A: In fact the voltage and frequency varies in different regions. For example, most of the countries in American continent use 110 Volt/60Hz electricity while in Europe and Asia the Voltage and frequency is 220V/50Hz and when you want to choose an inverter, you have to make sure the its output is compatible to your region standard.

Q: What is the difference between panels in parallel and panels in series?
A: Panels in parallel add their current ratings while their voltage remains the same. Series connections add the voltage while keeping the current the same (the exact opposite of parallel connections).

Q: At the back of the panel, I see the Voc (open circuit voltage) and the Isc (short circuit current), what is this information for?
A: Normally, you should know the voltage of the panel in order to choose your inverter or battery bank or even if you want to connect it directly to the consuming device. Isc represents the maximum current produced by the panel; the current cannot reach this value once in a circuit.

Q: I turn my system on but after couple of seconds, the inverter turns itself off. What is the problem?
A: The load is too much and the inverter can't supply enough current. You should disconnect or turn off some consuming devices.

Q: I have had my system for a while but it has stopped working. How can I find the defected components?
A: The easiest test is starting from your panels. We assume that you have a Multi-meter and you know how it works. Otherwise we recommend you to find a local technician to do that because it is dangerous to touch the components if you don't have any basic knowledge of circuits/electricity.

Q: How should I install the panels in order to keep them in good condition?
A: It is recommended to put some space between the panel and the roof in order to let fresh air pass under the panel. Since some of the sunlight heats the panel, it will get hot if air is not allowed to flow. The higher temperature can also affect the efficiency.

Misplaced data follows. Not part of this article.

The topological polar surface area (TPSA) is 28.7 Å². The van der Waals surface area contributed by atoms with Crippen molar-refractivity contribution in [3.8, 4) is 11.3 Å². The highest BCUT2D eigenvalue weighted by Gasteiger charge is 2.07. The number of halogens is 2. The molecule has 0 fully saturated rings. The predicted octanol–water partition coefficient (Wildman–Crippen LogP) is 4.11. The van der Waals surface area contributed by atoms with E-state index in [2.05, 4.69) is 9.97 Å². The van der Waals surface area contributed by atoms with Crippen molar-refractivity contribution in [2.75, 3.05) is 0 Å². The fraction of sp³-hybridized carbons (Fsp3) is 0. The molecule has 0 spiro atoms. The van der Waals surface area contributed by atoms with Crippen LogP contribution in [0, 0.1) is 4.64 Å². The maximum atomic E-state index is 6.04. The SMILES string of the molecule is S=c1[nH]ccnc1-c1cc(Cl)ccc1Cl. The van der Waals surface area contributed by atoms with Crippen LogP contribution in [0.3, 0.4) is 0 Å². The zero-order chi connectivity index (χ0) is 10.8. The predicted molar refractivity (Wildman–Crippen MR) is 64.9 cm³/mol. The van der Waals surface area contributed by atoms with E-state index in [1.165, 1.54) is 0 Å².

Q: How can I test a panel?
A: First disconnect the panel from the system, then measure the output voltage by a regular multi-meter and compare it to the voltage written on the back of the panel. Normally under the direct sun, the rated voltage is a bit higher. Make sure that the multi-meter is on DC.

Q: The panel looks in good condition but the output voltage from the panel is too low, how can I fix it?
A: Open the junction box at the back of the panel. If the terminals are corroded or burned, you should change the junction box.

Q: I have opened the junction box and everything is in good condition but the output voltage is too low. What is the problem?
A: The diodes are defected or they are in wrong direction.

Q: How can I test the diodes?
A: For testing a diode, you should take it out. Put your Multi-meter on diode test. Connect the red wire of multi-meter to the cathode of diode and the black wire to the anode. The cathode of the diode is always marked by a dash or a line on the diode. If you hear a beep or see a number on your digital Multi-meter, it means that the diode is defected and you should change it. If not, flip the diode and test it in other direction, you should see a number or hear a beep. Otherwise the diode is defected and you should change it. Make sure that you have performed the test in both directions.


Home | About Us | Services |FAQ | Contact Us | Copyrights © Alpha Solar Energy 2010